39

Appellants finally contend that the district court committed reversible error by sentencing each of them to three consecutive life sentences. Appellants claim that the district court mechanically imposed sentence because it failed to consider individual factors, improperly considered appellants' status as Indians and the occurrence of unrelated crimes on the Menominee Indian Reservation, and speculated as to appellants' release by the Parole Commission. Appellants do not contest the fact that the crimes for which they were convicted, second degree murder in violation of 18 U.S.C. Sec. 1111, conspiracy to commit murder in violation of 18 U.S.C. Sec. 1117, and kidnaping in violation of 18 U.S.C. Sec. 1201, each carry a maximum penalty of life imprisonment.

40

The law is well-settled that a trial judge "has wide discretion in sentencing and his exercise of that discretion will not be disturbed absent a showing of gross abuse." United States v. Wilkins, 659 F.2d 769, 773 (7th Cir.), cert. denied, 454 U.S. 1102, 102 S.Ct. 681, 70 L.Ed.2d 646 (1981) (citing United States v. Willard, 445 F.2d 814, 816 (7th Cir.1971)); United States v. Hedman, 630 F.2d 1184, 1201 (7th Cir.1980), cert. denied, 450 U.S. 965, 101 S.Ct. 1481, 67 L.Ed.2d 614 (1981). Furthermore, "a sentence within the statutory maximum provided by Congress is only subject to review on appeal for manifest abuse of discretion." United States v. Carter, 720 F.2d 941, 951 (7th Cir.1983); United States v. Madison, 689 F.2d 1300, 1312 (7th Cir.1982), cert. denied, --- U.S. ---, 103 S.Ct. 754, 74 L.Ed.2d 971 (1983); United States v. Main, 598 F.2d 1086, 1094 (7th Cir.), cert. denied, 444 U.S. 943, 100 S.Ct. 301, 62 L.Ed.2d 311 (1979).

41

In the instant case, the trial judge observed appellants Fish and Torres throughout the trial, thoroughly reviewed the presentence reports, listened to the defense counsels' statements of mitigation, and afforded appellants a right of elocution. In addition, at the sentencing hearing the trial judge reviewed the evidence presented at trial and made express reference to each appellant's individual record and personal life before imposing sentence. The trial judge's reference to other crimes committed on the Menominee Indian Reservation and his comment that "I think its imperative that a message go forth to the Menominee Nation," was well within the judge's discretion to consider general deterrence when imposing sentence. As this court stated in United States v. Brubaker, 663 F.2d 764 (7th Cir.1981), "[c]onsideration of general deterrence is proper provided that it does not result in a mechanistic imposition of sentence." 663 F.2d at 769 (citing United States v. Miller, 589 F.2d 1117, 1138 (1st Cir.1978), cert. denied, 440 U.S. 958, 99 S.Ct. 1499, 59 L.Ed.2d 771 (1979)). The trial judge's consideration of each appellant's individual record and his comments on each appellant's personal life before imposing sentence clearly demonstrates that the three consecutive life sentences were not mechanically imposed. Moreover, the judge's remark that "when you get over 30 years you don't stack life sentences as far as impact on parole is concerned" was in no way a speculation as to when the Parole Commission would release appellants. Indeed, the trial judge added that "regardless of what I do here, [defendants' futures are] pretty largely in the hands of the prison authorities and the parole board." Accordingly, we hold that the trial judge did not abuse his discretion by sentencing appellants Fish and Torres to the maximum statutory penalty of three consecutive terms of life imprisonment.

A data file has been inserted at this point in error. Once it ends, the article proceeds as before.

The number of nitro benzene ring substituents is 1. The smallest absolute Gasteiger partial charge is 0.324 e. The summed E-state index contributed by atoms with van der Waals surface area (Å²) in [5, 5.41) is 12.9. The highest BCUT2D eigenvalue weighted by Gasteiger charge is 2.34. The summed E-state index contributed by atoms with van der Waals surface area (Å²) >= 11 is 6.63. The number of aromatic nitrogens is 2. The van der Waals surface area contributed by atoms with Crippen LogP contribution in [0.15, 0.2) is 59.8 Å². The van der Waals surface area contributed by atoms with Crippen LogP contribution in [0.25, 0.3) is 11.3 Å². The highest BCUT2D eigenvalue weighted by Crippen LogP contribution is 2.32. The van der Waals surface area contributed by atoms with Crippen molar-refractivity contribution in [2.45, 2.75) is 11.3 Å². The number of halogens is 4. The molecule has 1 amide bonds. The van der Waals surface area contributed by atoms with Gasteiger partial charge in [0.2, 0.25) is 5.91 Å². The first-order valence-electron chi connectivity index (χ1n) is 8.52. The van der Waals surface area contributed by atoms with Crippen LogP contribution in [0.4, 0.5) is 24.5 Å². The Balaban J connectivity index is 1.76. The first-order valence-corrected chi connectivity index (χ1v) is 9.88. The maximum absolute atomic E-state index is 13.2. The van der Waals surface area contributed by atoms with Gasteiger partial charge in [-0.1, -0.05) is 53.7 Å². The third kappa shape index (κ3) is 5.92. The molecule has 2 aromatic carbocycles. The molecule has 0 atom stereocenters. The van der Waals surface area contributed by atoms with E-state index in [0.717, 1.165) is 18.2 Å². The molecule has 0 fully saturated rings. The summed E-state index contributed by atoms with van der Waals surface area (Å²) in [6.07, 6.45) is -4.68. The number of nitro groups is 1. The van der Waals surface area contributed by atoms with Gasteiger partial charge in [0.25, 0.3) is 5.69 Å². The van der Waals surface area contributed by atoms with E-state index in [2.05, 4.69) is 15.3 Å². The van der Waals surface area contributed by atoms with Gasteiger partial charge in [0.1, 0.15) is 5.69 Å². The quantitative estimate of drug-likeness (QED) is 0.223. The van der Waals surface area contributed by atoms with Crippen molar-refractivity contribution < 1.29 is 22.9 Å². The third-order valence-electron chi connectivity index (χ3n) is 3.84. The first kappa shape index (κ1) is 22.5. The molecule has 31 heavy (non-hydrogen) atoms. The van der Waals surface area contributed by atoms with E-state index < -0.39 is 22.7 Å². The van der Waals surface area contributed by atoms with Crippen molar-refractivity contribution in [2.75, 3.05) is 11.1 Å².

III

42

The judgments of conviction are affirmed.

1

Appellants Fish and Torres were prosecuted under Federal statutes due to their enrollment in the Menominee Indian Tribe and the fact that the alleged murder occurred on a Federal Indian Reservation. It appears from the record that Rothering was not a member of an Indian tribe and, therefore, was not prosecuted in the same case with the appellants Torres and Fish. See 18 U.S.C. Secs. 1152, 1153

2

We note that conspiracy to commit murder is not one of the fourteen enumerated crimes of the Major Crimes Act, 18 U.S.C. Sec. 1153, thus, the Government prosecuted the charge of conspiracy to commit murder under the General Crimes Act, 18 U.S.C. Sec. 1152. See Footnote 3

3

The fourteen enumerated crimes of the Major Crimes Act, 18 U.S.C. Sec. 1153, include murder, manslaughter, kidnaping, rape, carnal knowledge of any female, not (the defendant's) wife, who has not attained the age of sixteen years, assault with intent to commit rape, incest, assault with intent to commit murder, assault with a dangerous weapon, assault resulting in serious bodily injury, arson, burglary, robbery, and larceny

4